Pork and Black Eyed Pea Chili

"Black eyed peas are traditionally served on New Year's Day for good luck. Since they swell when cooked, they symbolize prosperity for the New Year. They are served with some sort of pork product, symbolizing positive forward motion, since pigs root forward when foraging for food. Also eaten on New Years are greens (turnip, mustard, or collard) which symbolize money. There are two schools of thought on the origin of this custom which was adopted around the time of the American Civil War. In one, the practice was adopted after General Sherman's troops wiped out all food supplies he came across in the South. The "field peas" were spared because the Northeners considered them only fit for animal fodder. The other thought is that the practice dates back to ancient Babylonia where the New Year's table contained Qara (calabash squash or bottle gourd), Rubiya or Lubiya (black-eyed peas), Kartei (leeks), Silka (spinach or beet greens), and Tamrei (dates) and was brought to the US in the 1730's by Sephardic Jews that settled in Georgia. The practice of eating black-eyed peas caught on around the time of the Civil War."
photo by threeovens photo by threeovens
photo by threeovens
Ready In:




  • In a large pot or Dutch oven, heat oil over medium high heat and brown sausage for about 2 minutes; add ground pork and brown for an additional 2 minutes.
  • Add celery, bell pepper, onion, garlic, and bay leaf; season with salt and pepper.
  • Cook, stirring occasionally, until veggies are softened, about 5 minutes.
  • Stir in chicken stock or broth, tomatoes, black-eyed peas, hot sauce, thyme, chili powder, paprika, and coriander; bring to a boil, then turn down heat and cook about 10 minutes.
  • Garnish with green onions and serve with corn bread or corn muffins.

Questions & Replies

default avatar
Got a question? Share it with the community!


Have any thoughts about this recipe? Share it with the community!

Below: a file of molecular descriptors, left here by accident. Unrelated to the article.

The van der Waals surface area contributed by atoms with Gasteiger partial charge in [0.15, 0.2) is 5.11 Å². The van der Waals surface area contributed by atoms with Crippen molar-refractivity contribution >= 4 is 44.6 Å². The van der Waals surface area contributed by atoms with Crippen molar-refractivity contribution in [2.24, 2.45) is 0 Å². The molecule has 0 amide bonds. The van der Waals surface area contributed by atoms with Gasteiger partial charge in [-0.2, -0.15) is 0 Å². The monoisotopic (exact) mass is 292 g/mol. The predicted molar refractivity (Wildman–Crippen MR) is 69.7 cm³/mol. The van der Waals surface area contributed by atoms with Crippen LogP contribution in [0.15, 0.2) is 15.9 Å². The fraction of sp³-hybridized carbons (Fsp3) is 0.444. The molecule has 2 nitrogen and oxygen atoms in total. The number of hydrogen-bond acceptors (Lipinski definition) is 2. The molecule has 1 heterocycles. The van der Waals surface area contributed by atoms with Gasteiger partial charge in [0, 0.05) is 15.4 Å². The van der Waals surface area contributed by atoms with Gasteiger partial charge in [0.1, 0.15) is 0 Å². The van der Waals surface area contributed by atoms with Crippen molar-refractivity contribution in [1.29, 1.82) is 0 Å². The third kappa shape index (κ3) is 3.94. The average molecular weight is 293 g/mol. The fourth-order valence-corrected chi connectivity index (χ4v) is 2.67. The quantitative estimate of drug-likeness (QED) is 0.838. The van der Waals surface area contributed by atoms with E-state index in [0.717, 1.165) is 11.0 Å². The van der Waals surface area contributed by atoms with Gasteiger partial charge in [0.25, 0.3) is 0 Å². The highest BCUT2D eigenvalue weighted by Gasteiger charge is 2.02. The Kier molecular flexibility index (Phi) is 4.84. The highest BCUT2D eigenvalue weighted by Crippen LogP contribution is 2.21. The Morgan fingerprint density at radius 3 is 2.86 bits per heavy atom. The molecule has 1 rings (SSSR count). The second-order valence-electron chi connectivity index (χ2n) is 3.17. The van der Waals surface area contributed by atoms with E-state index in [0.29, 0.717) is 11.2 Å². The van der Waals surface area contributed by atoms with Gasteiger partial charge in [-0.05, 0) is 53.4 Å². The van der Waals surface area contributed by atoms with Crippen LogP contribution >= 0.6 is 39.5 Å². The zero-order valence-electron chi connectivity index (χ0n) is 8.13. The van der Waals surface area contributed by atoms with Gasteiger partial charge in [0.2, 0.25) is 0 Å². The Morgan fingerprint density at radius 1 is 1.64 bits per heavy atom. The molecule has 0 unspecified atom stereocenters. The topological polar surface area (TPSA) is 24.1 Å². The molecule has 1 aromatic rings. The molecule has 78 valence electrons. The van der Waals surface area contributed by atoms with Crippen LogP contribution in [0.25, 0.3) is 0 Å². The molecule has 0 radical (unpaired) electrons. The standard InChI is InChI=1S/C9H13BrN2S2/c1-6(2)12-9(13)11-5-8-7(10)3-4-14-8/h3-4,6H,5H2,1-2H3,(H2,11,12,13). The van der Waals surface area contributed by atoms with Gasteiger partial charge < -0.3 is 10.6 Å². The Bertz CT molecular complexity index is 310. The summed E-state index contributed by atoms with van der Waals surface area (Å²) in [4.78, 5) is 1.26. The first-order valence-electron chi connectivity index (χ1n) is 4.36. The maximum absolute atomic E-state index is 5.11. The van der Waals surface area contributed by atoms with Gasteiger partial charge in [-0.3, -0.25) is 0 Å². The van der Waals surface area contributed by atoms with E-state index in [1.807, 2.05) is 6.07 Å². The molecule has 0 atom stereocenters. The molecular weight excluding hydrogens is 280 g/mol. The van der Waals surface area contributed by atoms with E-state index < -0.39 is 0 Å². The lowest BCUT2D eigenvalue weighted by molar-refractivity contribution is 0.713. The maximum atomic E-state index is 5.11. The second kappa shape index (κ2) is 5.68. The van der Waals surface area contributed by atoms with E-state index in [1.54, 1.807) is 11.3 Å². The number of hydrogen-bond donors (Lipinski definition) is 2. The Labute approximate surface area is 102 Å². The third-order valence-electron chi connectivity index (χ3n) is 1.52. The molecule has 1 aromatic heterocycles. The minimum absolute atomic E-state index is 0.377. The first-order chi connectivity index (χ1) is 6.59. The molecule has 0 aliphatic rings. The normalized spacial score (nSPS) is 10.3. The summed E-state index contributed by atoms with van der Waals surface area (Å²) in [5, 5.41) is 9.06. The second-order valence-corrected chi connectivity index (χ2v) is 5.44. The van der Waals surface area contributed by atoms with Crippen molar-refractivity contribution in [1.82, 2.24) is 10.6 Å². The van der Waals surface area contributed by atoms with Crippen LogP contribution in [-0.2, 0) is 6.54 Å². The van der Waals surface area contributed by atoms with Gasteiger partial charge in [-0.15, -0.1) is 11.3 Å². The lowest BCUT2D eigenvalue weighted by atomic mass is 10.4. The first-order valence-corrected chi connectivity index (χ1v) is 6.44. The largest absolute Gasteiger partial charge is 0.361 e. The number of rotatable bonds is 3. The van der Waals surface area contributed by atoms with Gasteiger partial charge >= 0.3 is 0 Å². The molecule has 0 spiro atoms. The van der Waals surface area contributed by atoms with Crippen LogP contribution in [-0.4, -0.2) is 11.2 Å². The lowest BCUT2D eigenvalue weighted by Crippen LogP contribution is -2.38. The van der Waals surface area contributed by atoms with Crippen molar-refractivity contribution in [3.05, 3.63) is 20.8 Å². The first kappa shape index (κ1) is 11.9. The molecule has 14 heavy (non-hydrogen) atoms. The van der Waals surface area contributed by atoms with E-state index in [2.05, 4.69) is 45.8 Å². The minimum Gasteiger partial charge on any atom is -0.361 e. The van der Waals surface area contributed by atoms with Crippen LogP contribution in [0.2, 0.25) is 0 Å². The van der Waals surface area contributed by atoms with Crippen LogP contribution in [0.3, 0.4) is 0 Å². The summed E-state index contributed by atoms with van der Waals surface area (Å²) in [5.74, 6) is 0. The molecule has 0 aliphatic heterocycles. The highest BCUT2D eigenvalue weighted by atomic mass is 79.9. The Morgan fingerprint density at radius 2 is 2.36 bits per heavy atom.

<p><span>&nbsp;</span></p> <p>We may live without poetry, music and art;</p> <p>&nbsp;</p> <p>We may live without conscience and live without heart;</p> <p>We may live without friends; we may live without books,</p> <p>But civilized man cannot live without cooks.</p> <p>&nbsp;</p> <p>He may live without books -- what is knowledge but grieving?</p> <p>He may live without hope-- what is hope but deceiving?</p> <p>He may live without love -- what is passion but pining?</p> <p>But where is the man that can live without dining?</p> <p>-- Owen Meredith</p> <p>&nbsp;</p> <p>&nbsp;</p> <p>I'm an all-American original, having lived in Hawaii, New York, Texas, South Carolina, and Miami. &nbsp;I also served 7 years in the US Army. &nbsp;My husband is from Bogota, Colombia and has also lived in the former Soviet Union. &nbsp;But now we are both in NY.</p> <p>&nbsp;</p> <p>Tomasi enjoyes a bath!</p> <p><br /><a href=http://s845.photobucket.com/albums/ab15/luseaann/?action=view&amp;current=tomas.jpg target=_blank><img src=http://i845.photobucket.com/albums/ab15/luseaann/tomas.jpg border=0 alt=Photobucket /></a> <br />&nbsp;<br />Some of my recipes:</p> <p> <object width=480 height=360 data=http://w845.photobucket.com/pbwidget.swf?pbwurl=http://w845.photobucket.com/albums/ab15/luseaann/12cdcf0a.pbw type=application/x-shockwave-flash> <param name=data value=http://w845.photobucket.com/pbwidget.swf?pbwurl=http://w845.photobucket.com/albums/ab15/luseaann/12cdcf0a.pbw /> <param name=src value=http://w845.photobucket.com/pbwidget.swf?pbwurl=http://w845.photobucket.com/albums/ab15/luseaann/12cdcf0a.pbw /> <param name=wmode value=transparent /> </object> <a href=http://photobucket.com/slideshows target=_blank><img src=http://pic.photobucket.com/slideshows/btn.gif alt=/ /></a><a href=http://s845.photobucket.com/albums/ab15/luseaann/?action=view?t=12cdcf0a.pbw target=_blank><img src=http://pic.photobucket.com/slideshows/btn_viewallimages.gif alt=/ /></a> <br />&nbsp;<br />&nbsp;<br />I also have the genealogy bug!&nbsp; I've been tracing my roots for at least 10 years.&nbsp; One branch came to America just after the Mayflower in the early 1600s.&nbsp; Others came in the early 1700s, late 1890s.&nbsp; So, my American roots run pretty deep and I am deeply patriotic.&nbsp; Just wish someone had thought to same me some land!</p>
View Full Profile

Find More Recipes